WASHINGTON—Congress concluded round one of its historic showdown with President Bush on Thursday with the Senate's passage of legislation that requires that troops start coming home by Oct. 1.
Maneuvering over the next round was already under way.
The 51-46 approval, like the close vote in the House of Representatives on Wednesday, was far short of the two-thirds majority needed to override the veto that Bush has promised. Democrats now will try to rewrite the $124 billion spending bill, which provides the money Bush requested for the wars in Iraq and Afghanistan plus extra military funding.
Majority Whip Sen. Richard Durbin, D-Ill., said Congress will send the spending bill to Bush early next week. The goal, he said, is to craft a new spending bill in May—"but trust me, it's not easy."
Troop withdrawal timelines will drop out of the new bill after the veto, but Democrats want the revised spending bill to pressure the Iraqi government to end the factional violence that has killed tens of thousands of civilians and displaced hundreds of thousands more. Democrats also are expected to press for withdrawal in other bills in May and June.
After the vote, White House spokeswoman Dana Perino said Bush repeated his veto promise Thursday. More time is needed for the U.S. troop escalation now under way, she said. "What the president has asked for is for the Congress to give—and to the American people to give—this plan a chance to work," she said.
In the debate over the Democrats' plan to change strategy in Iraq, senators split largely along party lines in their views about the enemy in Iraq. Only two Republicans, Gordon Smith of Oregon and Chuck Hagel of Nebraska, voted for the measure. Democrats voted for the bill. Sen. Joseph Lieberman, I-Conn., who supports the president's war plans, voted against it, along with most Republicans.
Republicans said terrorists would declare victory if a withdrawal began, and Democrats said the terrorist threat would decrease once U.S. forces left.
Senate Minority Leader Mitch McConnell, R-Ky., said a withdrawal would be "a mandate for defeat that al-Qaida desperately wants."
Sen. Thad Cochran, R-Miss., argued that "opponents of the president's efforts to win the battle against terrorists should not be permitted to hijack" the war-funding bill.
Democrats said U.S. forces were caught in a civil war and that their bill left the military with the flexibility to keep its forces in the region to attack terrorists.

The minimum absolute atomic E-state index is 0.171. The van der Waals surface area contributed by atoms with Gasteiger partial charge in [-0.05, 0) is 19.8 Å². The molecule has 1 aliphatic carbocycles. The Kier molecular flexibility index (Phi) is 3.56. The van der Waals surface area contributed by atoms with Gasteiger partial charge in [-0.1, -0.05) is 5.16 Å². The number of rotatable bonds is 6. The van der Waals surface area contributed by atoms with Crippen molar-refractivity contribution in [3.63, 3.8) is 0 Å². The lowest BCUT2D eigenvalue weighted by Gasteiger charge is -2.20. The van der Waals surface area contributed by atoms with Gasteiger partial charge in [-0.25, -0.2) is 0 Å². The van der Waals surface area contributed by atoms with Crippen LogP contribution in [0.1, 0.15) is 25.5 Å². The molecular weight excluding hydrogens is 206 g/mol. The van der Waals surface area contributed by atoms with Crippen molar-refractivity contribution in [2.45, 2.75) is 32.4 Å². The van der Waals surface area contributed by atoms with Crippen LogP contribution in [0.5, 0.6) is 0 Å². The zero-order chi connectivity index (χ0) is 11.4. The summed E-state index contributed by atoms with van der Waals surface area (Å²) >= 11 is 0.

Sen. Jim Webb, D-Va., a Vietnam veteran and former Navy secretary, said that al-Qaida leader Osama bin Laden wasn't in Iraq and that his extreme Islamist network had opposed Saddam Hussein's secular regime.
"There will be very little motivation for al-Qaida to continue in Iraq once we have left," Webb said. "Not only that but the Iraqis themselves are quite capable of standing up to al-Qaida without our help. They don't want al-Qaida in Iraq. That's why they're cooperating with our forces in Anbar province right now."
In the emotional atmosphere of the debate, Republicans have accused Democrats of defeatism and surrender, Webb said. "The question becomes, defeat by whom? Surrender to whom?" Webb said. "We won this war four years ago. The question is when we end the occupation."
The approved legislation would require Bush to insist on the benchmarks for progress in Iraq that he outlined in a speech in January, including fair treatment for minorities and a law for sharing oil revenues among Iraq's religious and ethnic groups. It also would require the Defense Department to meet its guidelines for troops' rest periods, length of deployments and preparations for war, although Bush could waive the requirements.
The measure requires withdrawal to begin by Oct. 1—or by July 1 if the Iraqi government makes no progress toward national reconciliation—but it sets only a nonbinding goal for completing the withdrawal of most American forces by next April 1. After that, some U.S. troops would remain in Iraq or nearby for counterterrorism attacks, plus training and equipping Iraqi security forces.
The bill also adds money beyond what Bush requested for military needs.
"A veto means denying our troops the resources and strategy they need," said Sen. Majority Leader Harry Reid, D-Nev. "After more than four years of a failed policy, it's time for Iraq to take responsibility for its future. We ask the president to read and to sign this bill."
Members of both parties have been frustrated with the Iraqi government's failure to make progress in creating a representative government and ending the killings in Baghdad.
Sen. John Warner, R-Va., blasted the Iraq parliament's plan for a two-month recess this summer and said American troops can't be put at risk unless the Iraqi government does its part. "A military solution we all acknowledge will not work," he said.
(McClatchy Newspapers correspondent Margaret Talev contributed to this report.)
(c) 2007, McClatchy-Tribune Information Services.